Magazine article Screen International

'Frenzy': Review

Magazine article Screen International

'Frenzy': Review

Article excerpt

Dir/scr. Emin Alper. Turkey, Qatar, 2015. 119 min

Following up his metaphoric and highly-praised Beyond the Hill (Tenepin Ardi), Emin Alper's second feature Frenzy (Abluka) offers an even grimmer, more disconsolate portrait of contemporary Turkey, blunter, darker but far less satisfactory than his debut. Targeting the same audience as before, this time he will face a harder task in raising the same kind of enthusiasm for his story of two brothers living in the slums of Istanbul.

Digging deep into the sewers of the city to expose the sinister political system ruling the country at the present time, Alper finds in the complex relationship between two brothers (one a garbage collector, the other an exterminator of stray dogs), all the signs of a sick climate governed by violence, fear, suspicion and ready betrayal.

After serving 20 years in prison for an unspecified crime, Kadir (Mehmet Ozgur) is granted parole and sent to an anonymous Istanbul slum to collect garbage, but at the same time to smell out subversive elements to the best of his ability and inform the authorities.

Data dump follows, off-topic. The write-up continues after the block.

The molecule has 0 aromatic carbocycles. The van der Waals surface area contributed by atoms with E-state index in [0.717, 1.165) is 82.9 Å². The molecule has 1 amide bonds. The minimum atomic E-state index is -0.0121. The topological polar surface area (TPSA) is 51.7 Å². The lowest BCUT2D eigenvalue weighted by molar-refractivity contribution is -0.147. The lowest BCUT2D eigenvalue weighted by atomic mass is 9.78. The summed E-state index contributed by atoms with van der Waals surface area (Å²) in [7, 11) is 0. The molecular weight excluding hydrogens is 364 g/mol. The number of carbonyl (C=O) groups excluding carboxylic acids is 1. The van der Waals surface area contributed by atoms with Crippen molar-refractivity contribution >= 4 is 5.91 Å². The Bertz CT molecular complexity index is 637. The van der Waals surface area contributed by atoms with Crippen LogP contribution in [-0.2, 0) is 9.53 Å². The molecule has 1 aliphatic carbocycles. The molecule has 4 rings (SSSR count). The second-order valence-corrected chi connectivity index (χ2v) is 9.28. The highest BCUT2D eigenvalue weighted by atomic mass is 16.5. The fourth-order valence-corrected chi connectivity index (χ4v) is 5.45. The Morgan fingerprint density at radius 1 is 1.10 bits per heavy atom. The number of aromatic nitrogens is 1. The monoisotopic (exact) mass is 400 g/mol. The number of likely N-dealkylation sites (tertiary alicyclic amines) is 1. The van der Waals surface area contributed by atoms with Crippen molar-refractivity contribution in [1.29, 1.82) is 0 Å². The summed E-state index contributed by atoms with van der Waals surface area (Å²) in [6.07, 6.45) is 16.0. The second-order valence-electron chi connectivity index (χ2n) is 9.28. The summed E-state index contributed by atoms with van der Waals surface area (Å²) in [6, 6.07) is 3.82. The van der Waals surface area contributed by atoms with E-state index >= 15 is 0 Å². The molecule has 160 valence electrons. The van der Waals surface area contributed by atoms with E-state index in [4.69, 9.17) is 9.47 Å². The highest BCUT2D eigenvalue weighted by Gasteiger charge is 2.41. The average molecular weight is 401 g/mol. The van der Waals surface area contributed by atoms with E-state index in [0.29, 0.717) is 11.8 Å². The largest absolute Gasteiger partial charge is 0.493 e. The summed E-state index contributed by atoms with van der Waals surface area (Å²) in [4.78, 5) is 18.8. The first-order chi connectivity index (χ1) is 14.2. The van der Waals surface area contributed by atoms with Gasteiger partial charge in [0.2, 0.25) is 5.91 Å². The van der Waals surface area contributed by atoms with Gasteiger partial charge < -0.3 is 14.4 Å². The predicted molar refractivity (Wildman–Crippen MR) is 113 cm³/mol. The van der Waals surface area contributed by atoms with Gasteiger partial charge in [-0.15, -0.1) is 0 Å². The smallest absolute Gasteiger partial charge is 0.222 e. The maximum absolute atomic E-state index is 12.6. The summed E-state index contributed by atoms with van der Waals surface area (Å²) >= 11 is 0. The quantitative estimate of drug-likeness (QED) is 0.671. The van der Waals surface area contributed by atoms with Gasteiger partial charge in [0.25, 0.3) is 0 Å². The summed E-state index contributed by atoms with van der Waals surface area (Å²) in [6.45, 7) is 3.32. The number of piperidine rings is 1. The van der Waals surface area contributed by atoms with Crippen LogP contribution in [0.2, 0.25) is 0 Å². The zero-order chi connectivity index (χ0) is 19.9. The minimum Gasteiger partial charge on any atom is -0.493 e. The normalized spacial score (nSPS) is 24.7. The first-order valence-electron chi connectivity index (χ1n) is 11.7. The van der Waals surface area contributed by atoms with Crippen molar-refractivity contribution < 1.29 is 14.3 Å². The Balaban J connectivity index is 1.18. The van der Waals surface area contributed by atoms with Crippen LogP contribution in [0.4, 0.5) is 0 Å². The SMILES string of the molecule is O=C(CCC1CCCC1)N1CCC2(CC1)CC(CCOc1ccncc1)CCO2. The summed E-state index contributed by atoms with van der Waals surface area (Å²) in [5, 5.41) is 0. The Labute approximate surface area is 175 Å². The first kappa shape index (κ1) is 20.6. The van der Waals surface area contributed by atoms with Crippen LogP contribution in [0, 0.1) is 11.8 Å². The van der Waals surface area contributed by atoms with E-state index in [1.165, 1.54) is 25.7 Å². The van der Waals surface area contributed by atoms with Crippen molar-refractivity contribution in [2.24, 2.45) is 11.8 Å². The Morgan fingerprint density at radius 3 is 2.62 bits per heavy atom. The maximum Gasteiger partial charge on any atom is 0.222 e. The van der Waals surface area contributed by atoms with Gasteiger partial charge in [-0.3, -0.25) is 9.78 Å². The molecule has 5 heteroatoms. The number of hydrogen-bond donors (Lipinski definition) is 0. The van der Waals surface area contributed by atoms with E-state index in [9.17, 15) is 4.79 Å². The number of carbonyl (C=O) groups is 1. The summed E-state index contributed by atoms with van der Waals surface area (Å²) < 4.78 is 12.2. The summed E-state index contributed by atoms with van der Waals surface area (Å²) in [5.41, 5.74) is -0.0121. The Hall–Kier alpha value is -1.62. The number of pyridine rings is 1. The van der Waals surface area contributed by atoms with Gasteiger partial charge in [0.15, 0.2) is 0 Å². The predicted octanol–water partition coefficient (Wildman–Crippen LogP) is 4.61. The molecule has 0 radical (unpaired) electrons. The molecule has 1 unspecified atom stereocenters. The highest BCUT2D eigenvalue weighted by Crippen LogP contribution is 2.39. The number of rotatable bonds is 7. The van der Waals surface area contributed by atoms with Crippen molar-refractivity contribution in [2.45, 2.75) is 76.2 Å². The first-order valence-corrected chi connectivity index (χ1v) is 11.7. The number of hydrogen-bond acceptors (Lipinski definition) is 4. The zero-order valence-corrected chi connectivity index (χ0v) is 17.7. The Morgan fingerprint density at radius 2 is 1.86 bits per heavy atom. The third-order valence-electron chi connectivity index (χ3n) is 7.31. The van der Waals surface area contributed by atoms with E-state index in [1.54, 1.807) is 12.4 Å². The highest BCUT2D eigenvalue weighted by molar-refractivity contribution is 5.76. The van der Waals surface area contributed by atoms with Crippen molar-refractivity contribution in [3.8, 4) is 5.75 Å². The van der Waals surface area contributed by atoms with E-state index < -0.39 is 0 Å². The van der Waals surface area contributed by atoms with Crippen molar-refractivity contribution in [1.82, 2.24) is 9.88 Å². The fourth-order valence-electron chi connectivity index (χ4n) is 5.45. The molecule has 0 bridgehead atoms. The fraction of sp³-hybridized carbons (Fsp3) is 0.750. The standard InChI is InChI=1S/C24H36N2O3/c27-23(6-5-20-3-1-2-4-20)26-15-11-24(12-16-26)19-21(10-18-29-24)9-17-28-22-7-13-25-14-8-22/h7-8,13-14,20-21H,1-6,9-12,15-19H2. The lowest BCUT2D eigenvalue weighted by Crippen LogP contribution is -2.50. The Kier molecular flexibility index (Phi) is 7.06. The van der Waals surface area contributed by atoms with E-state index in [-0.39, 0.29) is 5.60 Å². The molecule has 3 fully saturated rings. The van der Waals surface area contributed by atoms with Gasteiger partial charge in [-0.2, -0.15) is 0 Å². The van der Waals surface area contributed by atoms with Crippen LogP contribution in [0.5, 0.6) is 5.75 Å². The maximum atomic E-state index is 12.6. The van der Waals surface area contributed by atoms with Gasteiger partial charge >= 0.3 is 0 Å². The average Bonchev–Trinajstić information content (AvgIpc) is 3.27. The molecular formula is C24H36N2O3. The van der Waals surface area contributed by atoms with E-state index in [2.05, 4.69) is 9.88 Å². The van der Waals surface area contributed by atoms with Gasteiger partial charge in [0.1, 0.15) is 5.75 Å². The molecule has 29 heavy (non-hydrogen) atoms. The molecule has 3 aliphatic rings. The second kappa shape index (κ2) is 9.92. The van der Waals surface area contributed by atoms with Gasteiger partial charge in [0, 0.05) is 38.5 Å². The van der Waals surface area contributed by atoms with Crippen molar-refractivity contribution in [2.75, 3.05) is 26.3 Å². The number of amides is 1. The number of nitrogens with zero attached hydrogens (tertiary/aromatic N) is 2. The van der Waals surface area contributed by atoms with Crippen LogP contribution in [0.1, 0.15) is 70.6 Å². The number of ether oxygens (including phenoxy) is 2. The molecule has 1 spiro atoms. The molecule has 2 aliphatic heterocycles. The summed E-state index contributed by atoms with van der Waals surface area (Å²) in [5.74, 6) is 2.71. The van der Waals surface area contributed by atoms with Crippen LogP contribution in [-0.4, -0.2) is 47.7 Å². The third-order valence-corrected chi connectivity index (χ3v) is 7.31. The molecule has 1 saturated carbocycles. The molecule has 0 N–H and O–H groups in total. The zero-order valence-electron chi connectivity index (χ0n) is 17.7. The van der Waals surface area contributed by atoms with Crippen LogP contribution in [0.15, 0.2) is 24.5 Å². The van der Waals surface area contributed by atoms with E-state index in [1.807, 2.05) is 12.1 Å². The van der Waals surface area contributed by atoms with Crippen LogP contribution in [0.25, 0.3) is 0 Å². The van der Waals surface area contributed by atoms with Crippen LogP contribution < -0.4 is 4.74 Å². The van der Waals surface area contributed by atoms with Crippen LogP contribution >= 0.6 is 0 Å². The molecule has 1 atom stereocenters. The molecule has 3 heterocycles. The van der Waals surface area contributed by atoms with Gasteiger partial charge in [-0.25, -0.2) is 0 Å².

There, he finds his younger brother Ahmet (Berkay Ates) living alone after having been abandoned by his wife and children, making a living by shooting the stray dogs which roam freely among the skeletons of the city's many uninhabited skyscrapers. A third brother, Veli, disappeared ten years earlier, leaving no trace.

Alper clearly wants to convey his profound disenchantment with the country in which he lives today. Though the first part of his overlong 119-minute film seems promising, the lack of a solid script after a certain point sees the action stray into fantasy and imagination whose only contribution seems to be to confuse and distract the audience.

The parallels between Kadir and Ahmet are not very difficult to discern. Both are lonely and desperate to find some kind of solace; they fulfill similar duties, cooperating with the establishment to eliminate "enemies of the state", whether they are potential terrorists or animals on the loose. …

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